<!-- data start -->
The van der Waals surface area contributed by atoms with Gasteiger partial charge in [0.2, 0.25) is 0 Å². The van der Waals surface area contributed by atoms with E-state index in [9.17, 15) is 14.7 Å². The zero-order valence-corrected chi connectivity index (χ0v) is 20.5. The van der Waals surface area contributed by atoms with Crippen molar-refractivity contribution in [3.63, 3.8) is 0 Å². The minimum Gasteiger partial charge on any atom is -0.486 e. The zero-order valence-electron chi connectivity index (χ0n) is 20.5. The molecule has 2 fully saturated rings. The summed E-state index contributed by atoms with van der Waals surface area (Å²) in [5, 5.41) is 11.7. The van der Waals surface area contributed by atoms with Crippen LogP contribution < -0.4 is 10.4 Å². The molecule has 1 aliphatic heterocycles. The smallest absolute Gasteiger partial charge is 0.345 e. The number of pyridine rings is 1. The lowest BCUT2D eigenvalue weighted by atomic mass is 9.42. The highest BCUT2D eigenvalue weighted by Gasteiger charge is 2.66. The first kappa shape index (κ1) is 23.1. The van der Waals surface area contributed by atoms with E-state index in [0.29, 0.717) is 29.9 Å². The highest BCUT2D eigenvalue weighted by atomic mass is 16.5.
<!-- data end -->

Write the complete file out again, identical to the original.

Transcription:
The van der Waals surface area contributed by atoms with Gasteiger partial charge in [0.2, 0.25) is 0 Å². The van der Waals surface area contributed by atoms with E-state index in [9.17, 15) is 14.7 Å². The zero-order valence-corrected chi connectivity index (χ0v) is 20.5. The van der Waals surface area contributed by atoms with Crippen molar-refractivity contribution in [3.63, 3.8) is 0 Å². The minimum Gasteiger partial charge on any atom is -0.486 e. The zero-order valence-electron chi connectivity index (χ0n) is 20.5. The molecule has 2 fully saturated rings. The summed E-state index contributed by atoms with van der Waals surface area (Å²) in [5, 5.41) is 11.7. The van der Waals surface area contributed by atoms with Crippen LogP contribution < -0.4 is 10.4 Å². The molecule has 1 aliphatic heterocycles. The smallest absolute Gasteiger partial charge is 0.345 e. The number of pyridine rings is 1. The lowest BCUT2D eigenvalue weighted by atomic mass is 9.42. The highest BCUT2D eigenvalue weighted by Gasteiger charge is 2.66. The first kappa shape index (κ1) is 23.1. The van der Waals surface area contributed by atoms with E-state index in [0.29, 0.717) is 29.9 Å². The highest BCUT2D eigenvalue weighted by atomic mass is 16.5.